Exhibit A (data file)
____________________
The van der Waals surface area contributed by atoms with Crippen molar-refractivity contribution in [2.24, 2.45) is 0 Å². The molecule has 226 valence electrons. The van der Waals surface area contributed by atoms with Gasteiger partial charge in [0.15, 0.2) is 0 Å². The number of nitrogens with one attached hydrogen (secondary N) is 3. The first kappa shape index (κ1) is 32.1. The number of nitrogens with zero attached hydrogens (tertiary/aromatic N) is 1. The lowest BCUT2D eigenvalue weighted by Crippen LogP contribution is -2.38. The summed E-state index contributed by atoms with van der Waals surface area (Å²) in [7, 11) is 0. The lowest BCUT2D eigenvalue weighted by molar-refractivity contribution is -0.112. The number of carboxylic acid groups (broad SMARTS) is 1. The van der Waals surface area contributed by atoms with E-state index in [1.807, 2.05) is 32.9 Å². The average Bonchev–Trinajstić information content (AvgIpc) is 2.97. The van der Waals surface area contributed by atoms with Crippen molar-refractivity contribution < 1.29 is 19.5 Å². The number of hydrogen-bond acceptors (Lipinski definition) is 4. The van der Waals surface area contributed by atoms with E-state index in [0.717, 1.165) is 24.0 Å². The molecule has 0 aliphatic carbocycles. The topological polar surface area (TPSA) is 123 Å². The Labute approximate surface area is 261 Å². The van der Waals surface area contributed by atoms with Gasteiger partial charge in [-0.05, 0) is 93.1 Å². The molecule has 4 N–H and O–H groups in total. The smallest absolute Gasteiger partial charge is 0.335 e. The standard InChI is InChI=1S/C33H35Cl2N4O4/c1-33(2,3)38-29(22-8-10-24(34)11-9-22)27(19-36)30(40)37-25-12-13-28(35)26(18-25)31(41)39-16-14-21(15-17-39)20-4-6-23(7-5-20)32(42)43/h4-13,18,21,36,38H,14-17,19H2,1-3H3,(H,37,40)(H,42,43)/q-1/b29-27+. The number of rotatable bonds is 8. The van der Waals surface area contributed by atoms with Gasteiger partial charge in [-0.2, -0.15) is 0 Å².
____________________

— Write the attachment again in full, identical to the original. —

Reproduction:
The van der Waals surface area contributed by atoms with Crippen molar-refractivity contribution in [2.24, 2.45) is 0 Å². The molecule has 226 valence electrons. The van der Waals surface area contributed by atoms with Gasteiger partial charge in [0.15, 0.2) is 0 Å². The number of nitrogens with one attached hydrogen (secondary N) is 3. The first kappa shape index (κ1) is 32.1. The number of nitrogens with zero attached hydrogens (tertiary/aromatic N) is 1. The lowest BCUT2D eigenvalue weighted by Crippen LogP contribution is -2.38. The summed E-state index contributed by atoms with van der Waals surface area (Å²) in [7, 11) is 0. The lowest BCUT2D eigenvalue weighted by molar-refractivity contribution is -0.112. The number of carboxylic acid groups (broad SMARTS) is 1. The van der Waals surface area contributed by atoms with E-state index in [1.807, 2.05) is 32.9 Å². The average Bonchev–Trinajstić information content (AvgIpc) is 2.97. The van der Waals surface area contributed by atoms with Crippen molar-refractivity contribution < 1.29 is 19.5 Å². The number of hydrogen-bond acceptors (Lipinski definition) is 4. The van der Waals surface area contributed by atoms with E-state index in [0.717, 1.165) is 24.0 Å². The molecule has 0 aliphatic carbocycles. The topological polar surface area (TPSA) is 123 Å². The Labute approximate surface area is 261 Å². The van der Waals surface area contributed by atoms with Gasteiger partial charge in [-0.05, 0) is 93.1 Å². The molecule has 4 N–H and O–H groups in total. The smallest absolute Gasteiger partial charge is 0.335 e. The standard InChI is InChI=1S/C33H35Cl2N4O4/c1-33(2,3)38-29(22-8-10-24(34)11-9-22)27(19-36)30(40)37-25-12-13-28(35)26(18-25)31(41)39-16-14-21(15-17-39)20-4-6-23(7-5-20)32(42)43/h4-13,18,21,36,38H,14-17,19H2,1-3H3,(H,37,40)(H,42,43)/q-1/b29-27+. The number of rotatable bonds is 8. The van der Waals surface area contributed by atoms with Gasteiger partial charge in [-0.2, -0.15) is 0 Å².